Ukraine morning briefing: Five developments as Russia says more than 1,000 Ukrainians surrender in Mariupol

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A member of Ukraine's territorial defence force outside a bombed-out house north east of Kyiv - GETTY IMAGES
A member of Ukraine's territorial defence force outside a bombed-out house north east of Kyiv - GETTY IMAGES

Good morning. More than 1,000 Ukrainian marines have surrendered to Russian forces in the besieged port city of Mariupol, the Russian defence ministry has said according to the TASS news agency.

Ukraine's President Volodymyr Zelensky has rejected Vladimir Putin's claim that the Russian invasion is going to plan, asking how a strategy could have been approved that "provides for the deaths of tens of thousands of their own soldiers".

Meanwhile, Joe Biden said there is growing evidence that Russia's invasion of Ukraine amounts to genocide, warning that Putin is trying to "wipe out the idea of even being a Ukrainian".

Here's what happened overnight – and you can follow the latest updates in our live blog.

1. Zelensky mocks Putin's claim war is going well

Volodymyr Zelensky on Wednesday morning mocked Moscow's insistence that the war was going well, asking how Vladimir Putin could have approved a plan that involved so many Russians dying.

Putin said on Tuesday that Russia would achieve all of its "noble" aims and "rhythmically and calmly" continue with its invasion.

Moscow said on March 25, its most recent update, that 1,351 soldiers had been killed since the start of the campaign. Ukraine says the real number is closer to 20,000.

Putin insisted Russia would achieve all of its "noble" aims - REUTERS
Putin insisted Russia would achieve all of its "noble" aims - REUTERS

"In Russia it was once again said that their so-called 'special operation' is supposedly going according to plan. But, to be honest, no one in the world understands how such a plan could even come about," Mr Zelensky said.

"How could a plan that provides for the death of tens of thousands of their own soldiers in a little more than a month of war come about? Who could approve such a plan?"

2. Biden describes Putin's war as 'genocide'

Joe Biden said for the first time on Tuesday that there is growing evidence that Russia's invasion of Ukraine amounts to genocide, but said it will be up to lawyers to make the final determination.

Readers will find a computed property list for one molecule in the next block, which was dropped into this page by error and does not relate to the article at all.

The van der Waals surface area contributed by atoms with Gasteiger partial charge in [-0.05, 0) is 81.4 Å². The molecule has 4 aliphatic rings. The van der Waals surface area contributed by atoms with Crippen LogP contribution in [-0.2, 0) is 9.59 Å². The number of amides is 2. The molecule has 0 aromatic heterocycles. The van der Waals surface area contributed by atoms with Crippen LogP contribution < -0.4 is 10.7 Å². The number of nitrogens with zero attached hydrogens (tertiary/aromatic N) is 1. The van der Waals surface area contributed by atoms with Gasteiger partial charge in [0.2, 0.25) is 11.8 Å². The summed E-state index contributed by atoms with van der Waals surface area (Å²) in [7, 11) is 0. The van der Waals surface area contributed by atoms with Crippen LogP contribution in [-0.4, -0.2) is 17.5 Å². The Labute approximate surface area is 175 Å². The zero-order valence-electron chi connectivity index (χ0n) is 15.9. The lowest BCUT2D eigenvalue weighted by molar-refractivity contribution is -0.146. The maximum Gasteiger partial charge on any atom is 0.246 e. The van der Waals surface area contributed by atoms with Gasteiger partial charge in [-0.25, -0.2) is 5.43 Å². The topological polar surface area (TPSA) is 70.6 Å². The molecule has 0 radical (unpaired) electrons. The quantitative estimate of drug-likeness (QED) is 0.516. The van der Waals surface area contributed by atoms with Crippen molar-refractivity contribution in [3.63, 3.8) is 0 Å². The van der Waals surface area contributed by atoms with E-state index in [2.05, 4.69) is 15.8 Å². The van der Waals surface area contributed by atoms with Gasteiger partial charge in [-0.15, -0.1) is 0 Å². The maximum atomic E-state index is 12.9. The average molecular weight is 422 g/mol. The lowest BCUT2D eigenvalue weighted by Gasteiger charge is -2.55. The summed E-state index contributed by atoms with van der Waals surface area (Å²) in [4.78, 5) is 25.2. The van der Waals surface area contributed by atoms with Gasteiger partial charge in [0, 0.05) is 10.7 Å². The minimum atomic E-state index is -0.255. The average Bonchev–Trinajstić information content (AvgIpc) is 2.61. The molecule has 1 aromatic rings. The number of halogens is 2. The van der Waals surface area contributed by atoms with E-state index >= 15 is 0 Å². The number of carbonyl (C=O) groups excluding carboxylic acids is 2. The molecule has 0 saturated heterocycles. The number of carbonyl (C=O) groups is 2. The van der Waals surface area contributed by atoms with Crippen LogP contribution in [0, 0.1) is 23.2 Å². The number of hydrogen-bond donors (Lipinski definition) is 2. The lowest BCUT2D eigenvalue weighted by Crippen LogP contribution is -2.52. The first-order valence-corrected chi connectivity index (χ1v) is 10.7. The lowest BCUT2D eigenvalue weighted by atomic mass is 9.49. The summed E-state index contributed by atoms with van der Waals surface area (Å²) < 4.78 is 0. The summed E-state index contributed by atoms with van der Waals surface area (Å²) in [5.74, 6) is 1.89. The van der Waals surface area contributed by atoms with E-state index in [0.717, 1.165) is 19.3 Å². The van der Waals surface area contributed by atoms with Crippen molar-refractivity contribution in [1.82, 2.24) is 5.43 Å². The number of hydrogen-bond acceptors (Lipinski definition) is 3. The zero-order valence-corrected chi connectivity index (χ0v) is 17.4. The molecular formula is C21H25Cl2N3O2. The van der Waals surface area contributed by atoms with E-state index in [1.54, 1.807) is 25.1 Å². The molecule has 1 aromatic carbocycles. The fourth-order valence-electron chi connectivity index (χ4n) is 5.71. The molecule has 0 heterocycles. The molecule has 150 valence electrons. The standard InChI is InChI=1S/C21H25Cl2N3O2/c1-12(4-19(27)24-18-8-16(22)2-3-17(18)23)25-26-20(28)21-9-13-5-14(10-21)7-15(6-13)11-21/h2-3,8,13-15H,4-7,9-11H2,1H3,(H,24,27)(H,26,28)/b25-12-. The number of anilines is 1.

During a speech in Iowa about gasoline prices, Mr Biden said: "Your family budget, your ability to fill up your tank, none of it should hinge on whether a dictator declares war and commits genocide a half a world away."

He later stood by his statement, claiming that Putin is trying to "wipe out the idea of even being a Ukrainian".

"Yes, I called it genocide because it has become clearer and clearer that Putin is just trying to wipe out the idea of being able to be Ukrainian and the evidence is mounting," he told reporters.

He added: "We'll let the lawyers decide internationally whether or not it qualifies, but it sure seems that way to me."

3. Russia says more than 1,000 Ukrainians surrender in Mariupol

A total of 1,026 Ukrainian marines have surrendered in the besieged port city of Mariupol, the Russian defence ministry has said according to the TASS news agency.

This comes after reports that Ukrainian soldiers in the city had run out of food and ammunition after weeks of heavy fighting, leaving them with no option but to surrender.

Ukraine - REUTERS/Alexander Ermochenko
Ukraine - REUTERS/Alexander Ermochenko

The figures were echoed by Ramzan Kadyrov, the Chechen leader, who also urged remaining forces holed up in the Azovstal steel mill to surrender.

There was no comment from Ukrainian officials on the statement made on Kadyrov's Telegram channel. Ukraine's General Staff, in its morning report on Wednesday, said that Russian forces were proceeding with attacks on Azovstal and the port.

4. More than 720 killed in Bucha, says Ukraine

More than 720 people have been killed in Bucha and other Kyiv suburbs that were occupied by Russian troops and more than 200 are considered missing, Ukraine's Interior Ministry said on Wednesday morning.

In Bucha alone, mayor Anatoliy Fedoruk said 403 bodies had been found and the toll could rise as minesweepers comb the area.

A forensics worker rests after loading bodies onto a truck in Bucha - AP
A forensics worker rests after loading bodies onto a truck in Bucha - AP

Ukraine's prosecutor-general's office said on Tuesday it was also looking into events in the Brovary district, which lies to the north-east.

Authorities said the bodies of six civilians were found with gunshot wounds in a basement in the village of Shevchenkove and Russian forces are believed to be responsible.

5. Humanitarian corridors not possible today

Iryna Vereshchuk, Ukraine's deputy prime minister, said it was not possible to open any humanitarian corridors on Wednesday, and she accused occupying Russian forces of violating a ceasefire and blocking buses evacuating civilians.

Vereshchuk added in a statement on the Telegram messaging app that authorities would work to reopen the humanitarian corridors as soon as possible.

It comes as Vadym Boichenko, the mayor of Mariupol, said that more than 100,000 people remain in the city awaiting evacuation.

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